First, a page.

I'm very much a morning person, not a night bird, but I like walking around certain cities at night - and Paris is one of those cities.
So there I was last week, standing in the Cité de l'Architecture et du Patrimoine and looking at its amazing Eiffel Tower views. Evening was coming on, the lights went on in the Tower, yellow-red against the evening clouds.
(By the way, the museum has some good exhibits, including a full size mock up of a Le Corbusier flat, wonderful models and many lifesized plaster casts of old architectural features. It's about to run an Art Deco show which I just missed - bah!)
So when we left the museum, we headed for the 1st Arrondissement, right in the centre of the city. Dusk falls pretty fast this time of year. but a nice big illuminated map is always useful for night walks, so at least you know where you are starting from. .
There's a certain time in the early evening when daytime is over and night time hasn't yet begun. I wondered if these people were about to go home, or were they enjoying a cocktail before going on somewhere else?
I always like the little bars and bistros glimpsed through old windows down narrow side streets.......
though occasionally I like to go to a fancy restaurant. (The one shown below is the Procope, in Rue de l'Ancienne Comédie, actually in the 6th Arrondissement, where I went another evening. It's said to be the oldest restaurant in the city, with lots of fascinating memorabilia, as well as excellent food.)
Echoes of Paris past....
Back to the 1st Arrondissement, we spotted this art nouveau angel guarding a doorway in Galerie Vivienne..
And a bit of street music always livens things up.....
Public art's a great thing. This wondrous metro station entrance at Palais-Royal is one of my favourites. Designed by Jean-Michel Othoniel,.it's intended as a "kiosque" for people who walk around in the night.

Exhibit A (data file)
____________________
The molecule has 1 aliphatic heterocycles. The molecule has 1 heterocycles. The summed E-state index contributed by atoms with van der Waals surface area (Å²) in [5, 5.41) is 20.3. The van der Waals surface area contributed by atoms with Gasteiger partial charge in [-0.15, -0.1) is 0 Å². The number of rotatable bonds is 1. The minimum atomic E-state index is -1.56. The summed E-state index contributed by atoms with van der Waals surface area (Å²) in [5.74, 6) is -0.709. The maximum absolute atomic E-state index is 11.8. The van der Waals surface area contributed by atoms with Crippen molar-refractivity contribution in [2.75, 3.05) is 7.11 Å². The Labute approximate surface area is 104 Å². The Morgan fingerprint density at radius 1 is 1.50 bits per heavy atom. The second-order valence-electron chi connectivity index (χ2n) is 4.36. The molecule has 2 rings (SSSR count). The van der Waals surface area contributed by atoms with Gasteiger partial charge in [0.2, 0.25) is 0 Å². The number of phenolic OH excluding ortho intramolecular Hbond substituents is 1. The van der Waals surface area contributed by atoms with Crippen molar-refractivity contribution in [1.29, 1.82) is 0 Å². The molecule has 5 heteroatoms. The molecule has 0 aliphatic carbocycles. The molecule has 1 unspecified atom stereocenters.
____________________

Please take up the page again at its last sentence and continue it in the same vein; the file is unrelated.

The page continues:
Paris does not allow you to forget its history and all the characters who have lived there....
And history leaves us in no doubt that Paris has its edgy side
Although it is not always that peaceful, I rarely feel bothered when walking around it. I think this incident was some kind of a strike - also a feature of Paris life. - although there were some tough looking people hanging around too. Nothing actually happened.
Some of the buildings look quite unreal after dark. Don't you think this looks like an illustration from a fantastical book? I am trying to remember where it is, so perhaps some Parisian reader can identify it?
I crept into Notre-Dame cathedral. It seems surprisingly plain once the dazzling daytime colours of the stained glass are concealed in darkness
And talking of colours I liked this patriotic fountain, lit up in red, white and blue
One of the areas I DIDN'T visit on this trip was around the Moulin Rouge. I know it's historic but to be honest, I don't like it. But these fashionable tights on display in an expensive boutique made an offbeat homage to the can can which made the Moulin Rouge world-famous in the 1890s. They are arranged on asymmetric revolving wheels, seen in an reflecting kaleidoscope of mirrors in a constantly changing display..
On one of the Seine bridges we met a cheerful man who had rigged up his bike with lanterns and small fountains made of umbrellas, with splashing water pumps. He told us that the problem with the world was that people didn't use their intelligence, and everyone would be a lot happier if they did. Everyone was happy to chat with him, and he sent us on our way with a smile.